| Snowy Missouri
Trailhead: 6:00 AM
Back to Trailhead: 2:30
Route: North Face Couloirs (on accident)
Hoping to climb one more mountain this year, Derek and I met and drove to the Missouri Gulch Trailhead at 5:45. There was a car there, and a tent pitched directly beneath a "No Camping in Parking Area" sign. Wish I'd got a picture.
According to the radio and 14ers weather, it was a shade below 10 degrees when we left. There was a couple inches of snow on the ground, and I quickly realized that 30 min miles were a pipe dream today.
Here is the first good view of the day:
And the trail below timberline:
And my foot in the snow, my toe covered by snow.
There were sections of what I call "junior varsity" postholing here and there, but the trail to timberline wasn't hard to follow, and the snow wasn't deep enough for real frustration. By the time we got to timberline, the snow was a good four inches, and some drifts were far deeper- above the knees in places.
Here is Missouri from timberline:
and Belford- where I dislocated my finger last October. I shook a deformed fist at Belford as I passed.
And the trail going through Missouri Gulch.
The snow deepened and slowed us down through the gulch, and by the time we got to the turn up toward the Missouri ridge, it was clear we were in for a long day. This is looking up the ridge- you can tell that the snow was deeper here and there.
We were doing fine, but the trail disappeared, and rather than traverse all the way to the right of the ridge, Derek had the idea of going directly up a couloir we were standing under. It didn't look too awful from the bottom, but this was a huge mistake. Roach calls these the North Face Couloirs, used for early season snow climbs. They are not good without the snow. They turn very steep very quickly. The ground was soft and wet, and seemed to disolve beneath our feet, leaving us sliding downward on each step. Eventually we got toward the top, and tried to make our way through deep snow to the ridge, doing varsity (thigh deep) postholing, but halfway across Derek decided we had to turn around- there was the real soft snow under a layer of crust, and Derek didn't like the sound. He thought there could be a slide. So we made it back to the rock out cropping (the big one in the middle at the top of the picture below). This was a nightmare. I've climbed the Bells and Pyramid, and let me tell you, this was 50 times worse. There was rarely a well anchored place for either hands or feet- every rock was pulling loose, and footholds were crumbling beneath us as we stood. Had we fallen, it would have been a major injury, and I was constantly filled with that "hanging by a thread" dread feeling. Here is the picture up the couloir:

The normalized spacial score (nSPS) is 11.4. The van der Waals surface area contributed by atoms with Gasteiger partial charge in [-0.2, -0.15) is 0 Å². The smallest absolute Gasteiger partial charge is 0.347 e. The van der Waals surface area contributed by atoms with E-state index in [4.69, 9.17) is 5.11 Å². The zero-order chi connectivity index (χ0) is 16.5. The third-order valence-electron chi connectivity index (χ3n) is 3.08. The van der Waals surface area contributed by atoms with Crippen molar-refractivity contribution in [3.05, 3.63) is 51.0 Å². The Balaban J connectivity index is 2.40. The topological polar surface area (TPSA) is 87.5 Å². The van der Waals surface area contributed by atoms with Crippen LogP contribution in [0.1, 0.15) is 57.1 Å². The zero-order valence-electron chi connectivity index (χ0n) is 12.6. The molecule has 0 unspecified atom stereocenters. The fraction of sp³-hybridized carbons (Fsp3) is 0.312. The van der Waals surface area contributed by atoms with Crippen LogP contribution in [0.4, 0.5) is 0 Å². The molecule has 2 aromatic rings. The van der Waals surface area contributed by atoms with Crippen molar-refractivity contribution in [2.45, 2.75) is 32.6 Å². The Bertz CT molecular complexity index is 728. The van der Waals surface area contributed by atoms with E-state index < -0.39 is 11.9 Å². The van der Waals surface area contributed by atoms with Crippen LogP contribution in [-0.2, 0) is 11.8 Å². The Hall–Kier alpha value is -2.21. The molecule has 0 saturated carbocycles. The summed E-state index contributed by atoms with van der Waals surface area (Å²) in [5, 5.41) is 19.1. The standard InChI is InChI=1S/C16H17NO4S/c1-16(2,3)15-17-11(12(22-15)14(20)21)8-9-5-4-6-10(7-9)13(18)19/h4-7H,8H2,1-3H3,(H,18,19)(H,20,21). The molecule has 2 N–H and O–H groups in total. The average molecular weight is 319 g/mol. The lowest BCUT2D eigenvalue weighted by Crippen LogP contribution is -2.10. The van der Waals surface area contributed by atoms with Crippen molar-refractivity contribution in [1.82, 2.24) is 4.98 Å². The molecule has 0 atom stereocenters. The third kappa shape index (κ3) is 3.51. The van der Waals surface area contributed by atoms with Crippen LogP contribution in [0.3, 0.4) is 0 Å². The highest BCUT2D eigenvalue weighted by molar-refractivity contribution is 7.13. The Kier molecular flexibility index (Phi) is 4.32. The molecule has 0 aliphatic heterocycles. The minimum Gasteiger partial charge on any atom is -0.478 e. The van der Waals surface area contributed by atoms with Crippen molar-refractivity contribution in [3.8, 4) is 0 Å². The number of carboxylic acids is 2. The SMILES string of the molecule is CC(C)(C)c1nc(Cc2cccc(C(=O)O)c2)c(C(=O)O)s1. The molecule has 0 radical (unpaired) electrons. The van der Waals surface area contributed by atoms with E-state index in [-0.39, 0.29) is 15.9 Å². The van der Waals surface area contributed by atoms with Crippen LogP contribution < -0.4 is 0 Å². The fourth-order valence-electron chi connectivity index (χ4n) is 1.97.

and looking down toward the basin from about midway up:
I was trying to climb to the ridge without falling and without soiling myself, and eventually made the top, successful on both counts. Grateful, we looked toward the summit:
The ridge was long and snowcovered, but eventually we got to the final summit approach:
Here's Derek, then me, on the summit, Harvard in the background:
And Belford from the Missouri summit.
Obviously, we weren't interested in returning down the same couloir, and made our way all the way across the ridge to the unmissable cairn turning us down back into the gully. This made for much easier going, with some postholing, but solid snow, and even a short glissade.
Looking back up toward the ridge:
and looking down into the Gulch:
I'm not used to climbing with this much snow, so my legs were exhausted by the time we got back to the car, but I have to say that climbing snow-covered 14ers exposes a kind of beauty I just don't see in the summer months. More work, but a bigger payoff!
Thumbnails for uploaded photos (click to open slideshow):